The Maine Sports Hall of Fame is sports hall of fame in the U.S. state of Maine. According to the hall, it was founded in 1972 to serve two main purposes:

"Appointing and bestowing recognition awards and scholarships to outstanding Maine high school scholar-athletes"

"To formally honor and memorialize Maine athletes and sports figures who have brought distinction to the state of Maine"To be eligible for induction into the hall, nominees must:

be a Maine sports figure whose achievements have brought distinction and honor to the state of Maine in any field of sport

be a Maine sports figure or one who has made a major contribution to the development and advancement of sports in the state of Maine

be a Maine sports figure having five (5) years of retirement from their last competitive event in their sports field of expertise (in extraordinary circumstances this can be waived)The 2017 class of inductees included Bob Bahre, former owner of New Hampshire Motor Speedway and Oxford Plains Speedway; Angela Bancroft, an Ironman Triathlon competitor and coach; Brett Brown, National Basketball Association head coach for the Philadelphia 76ers; Dan Burke, founder of the Portland Sea Dogs of Minor League Baseball; Dick Capp, former tight end in the National Football League; Ian Crocker, five-time Olympic gold medalist in swimming; Norm Gagne, high school hockey coach; soccer players Glenn, Kyle, and Jay Hutchins; Leslie Krichko, Olympic skier; Sarah Marshall Ryan, standout high school and college basketball player; Tom Reynolds, college alpine skiing coach; and Anna Willard, Olympic track and field athlete.Inducted in the 2016 class were Jack Kelley, Kristin Barry, Sheri Piers, Kirsten Clark, the Cross family, Pennie Page Cummings, Doug Friedman, Dan Hamblett, Ralph Payne, Ed Phillips, Travis Roy, and Amy Vachon. The 2015 class comprised William Alfond, Peter Carlisle, Glenn Dumont, Anna Goodale, Roger Levesque, Rob Pendergist, Marcie Lane Schulenberg, Eric Weinrich, and Amy Winchester. Sandy Thomas, a Maine native and basketball player for the Indiana University of Pennsylvania, was the first female inducted into the Maine Sports Hall of Fame.

Super Bowl II

The second AFL-NFL World Championship Game in professional football, known retroactively as Super Bowl II, was played on January 14, 1968, at the Orange Bowl in Miami, Florida. The National Football League (NFL)'s defending champion Green Bay Packers defeated the American Football League (AFL) champion Oakland Raiders by the score of 33–14. This game and Super Bowl III are the only two Super Bowl games to be played in back-to-back years in the same stadium.

Coming into this game, like during the first Super Bowl, many sports writers and fans believed that any team in the NFL was vastly superior to any club in the AFL. The Packers, the defending champions, posted a 9–4–1 record during the 1967 NFL season before defeating the Dallas Cowboys, 21–17, in the 1967 NFL Championship Game (also popularly known as the Ice Bowl). The Raiders finished the 1967 AFL season at 13–1, and defeated the Houston Oilers, 40–7, in the 1967 AFL Championship Game.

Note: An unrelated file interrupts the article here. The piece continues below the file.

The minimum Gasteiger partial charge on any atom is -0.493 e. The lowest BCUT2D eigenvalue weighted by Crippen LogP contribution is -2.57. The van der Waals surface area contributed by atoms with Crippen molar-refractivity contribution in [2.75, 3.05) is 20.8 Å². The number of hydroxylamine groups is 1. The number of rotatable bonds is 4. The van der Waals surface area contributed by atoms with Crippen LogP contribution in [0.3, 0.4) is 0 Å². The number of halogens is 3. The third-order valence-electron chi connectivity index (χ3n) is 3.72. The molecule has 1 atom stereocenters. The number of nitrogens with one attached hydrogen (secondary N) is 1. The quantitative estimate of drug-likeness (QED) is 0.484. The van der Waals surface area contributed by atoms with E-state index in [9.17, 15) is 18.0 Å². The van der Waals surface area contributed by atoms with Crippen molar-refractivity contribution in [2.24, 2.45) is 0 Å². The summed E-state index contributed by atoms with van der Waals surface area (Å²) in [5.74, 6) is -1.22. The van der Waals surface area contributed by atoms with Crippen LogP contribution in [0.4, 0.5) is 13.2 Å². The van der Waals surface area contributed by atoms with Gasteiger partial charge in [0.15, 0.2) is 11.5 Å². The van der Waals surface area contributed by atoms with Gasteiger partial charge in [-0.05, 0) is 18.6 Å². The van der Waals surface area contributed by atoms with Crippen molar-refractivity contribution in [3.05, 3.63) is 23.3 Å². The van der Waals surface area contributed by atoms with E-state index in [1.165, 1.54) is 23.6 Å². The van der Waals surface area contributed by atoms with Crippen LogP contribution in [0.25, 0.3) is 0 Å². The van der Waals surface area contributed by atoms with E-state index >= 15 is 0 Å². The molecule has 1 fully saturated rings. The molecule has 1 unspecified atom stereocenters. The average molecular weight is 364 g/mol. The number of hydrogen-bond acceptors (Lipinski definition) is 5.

As expected, Green Bay dominated Oakland throughout most of Super Bowl II. The Raiders could only score two touchdown passes from quarterback Daryle Lamonica. Meanwhile, Packers kicker Don Chandler made four field goals, including three in the first half, while defensive back Herb Adderley had a 60-yard interception return for a touchdown. Green Bay quarterback Bart Starr was named the MVP for the second straight time, becoming the first back-to-back Super Bowl MVP for his 13 of 24 passes for 202 yards and one touchdown.

Worcester Academy

Worcester Academy is a private school in Worcester, Massachusetts. It is one of the country's oldest day-boarding schools, with alumni including H. Jon Benjamin, Edward Davis Jones (Dow Jones), Cole Porter, and Olympian Bill Toomey. A coeducational preparatory school, it belongs to the National Association of Independent Schools. Situated on 73 acres (30 hectares), the academy is divided into a middle school, serving approximately 150 students in grades six to eight, and an upper school, serving approximately 500 students in grades nine to twelve, including some postgraduates. Approximately one-third of students in the upper school participate in the school's five- and seven-day boarding programs. Currently, there are approximately 80 international students enrolled from 28 different nations. The academy is mildly selective, accepting approximately 65% of all applicants.

Worcester Academy is a member of the Council for Advancement and Support of Education, the Association of Independent Schools in New England, and the New England Preparatory School Athletic Council.

The Academy's motto is the Greek phrase "Έφικνού τών Καλών," which translates to "Achieve the Honorable."

This page is based on a Wikipedia article written by authors (here).
Text is available under the CC BY-SA 3.0 license; additional terms may apply.
Images, videos and audio are available under their respective licenses.